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It's tied to economics but not in the way that you're thinking. Auto-shift transmissions have been around for years and are common place in other parts of the world, particularly Europe. They're not "automatic" in the sense that a passenger vehicle is, as the driver can manually select gears and ranges by pressing a button rather than moving a physical part of the machinery below him.

In North America, particularly the U.S. there is a certain amount of pride that resides in the breed of men who do over-the-road trucking. Every aspect of it requires a certain level of skill to perform, the sync-ing of gear->to RPM->to road speed being one of them.

The vast majority of new trucks sold in this country go to the mega-large carriers who operate thousands and thousands of trucks. As a matter of competition, keeping late-model trucks on the road is a priority for these carriers: they are less likely to break down and result in service failures for their customers and they are still under warranty if they do. Also, customers just like seeing new and well-maintained trucks and trailers come onto their property rather than smoking/leaking heaps of junk barely kept running.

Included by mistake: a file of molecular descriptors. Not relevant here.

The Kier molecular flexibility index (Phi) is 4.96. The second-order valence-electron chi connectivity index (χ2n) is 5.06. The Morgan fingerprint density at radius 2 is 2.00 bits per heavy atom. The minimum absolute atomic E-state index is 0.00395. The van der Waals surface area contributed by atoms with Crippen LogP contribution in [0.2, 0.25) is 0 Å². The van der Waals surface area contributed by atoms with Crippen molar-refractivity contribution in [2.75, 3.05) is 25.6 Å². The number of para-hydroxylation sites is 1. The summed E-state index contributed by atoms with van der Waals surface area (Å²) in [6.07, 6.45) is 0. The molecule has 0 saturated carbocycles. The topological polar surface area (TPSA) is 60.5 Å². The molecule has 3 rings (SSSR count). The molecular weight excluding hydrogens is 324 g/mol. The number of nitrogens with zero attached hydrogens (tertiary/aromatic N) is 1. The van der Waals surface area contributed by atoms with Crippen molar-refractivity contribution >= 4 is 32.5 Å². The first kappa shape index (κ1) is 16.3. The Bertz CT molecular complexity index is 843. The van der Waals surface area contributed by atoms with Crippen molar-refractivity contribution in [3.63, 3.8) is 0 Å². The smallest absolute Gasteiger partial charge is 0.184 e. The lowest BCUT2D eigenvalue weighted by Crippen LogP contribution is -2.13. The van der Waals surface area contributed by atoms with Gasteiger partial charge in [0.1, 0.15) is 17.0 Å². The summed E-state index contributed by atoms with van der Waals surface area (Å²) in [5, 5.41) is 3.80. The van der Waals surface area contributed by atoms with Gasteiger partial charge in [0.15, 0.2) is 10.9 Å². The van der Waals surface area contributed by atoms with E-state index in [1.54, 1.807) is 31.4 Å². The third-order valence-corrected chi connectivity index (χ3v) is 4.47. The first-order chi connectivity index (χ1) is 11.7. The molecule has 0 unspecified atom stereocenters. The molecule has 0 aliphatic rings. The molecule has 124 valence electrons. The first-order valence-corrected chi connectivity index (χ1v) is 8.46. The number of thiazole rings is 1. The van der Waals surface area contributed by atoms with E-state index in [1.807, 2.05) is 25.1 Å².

To do this, the large carriers need to be able to re-sell these trucks somewhere around the 400-500k mile mark as they near the end of warranty and recoup some of that investment. The used truck market is comprised largely of owner/operators and smaller carriers. That pride I mentioned above? No one wants to buy used trucks with automatic transmissions in them. If you're ever driving through Springfield, OH sometime, keep an eye on the north side of the highway on I-70. You'll see the U.S. Express terminal there and a lot FILLED with red trucks that they can't get rid of because they have trucks with auto-shifts in them.

They're the only large carrier I know of that uses them. It's primarily a marketing tool for attracting certain drivers to come work for them. All the big carriers have their niche/gimmick that separates them from each other. U.S. Express has auto-shift trucks. Werner has paperless logs. Many focus on different home-time schemes, etc. I don't know what USX does with all those trucks. I'm sure there's a small market for them in this hemisphere, but not much.

So really it all comes down to bullshit "AMURRIKA!!" p[enis-waving shit, like why this nation STILL refuses to use fucking metric values.

OK then. That makes a great deal of sense. Disappointingly so.

I don't know if that's really a fair assessment since Mexican and Canadian drivers also seem to prefer the manual stick. Perhaps it's more of a residual pioneer spirit on this continent that it is in Europe.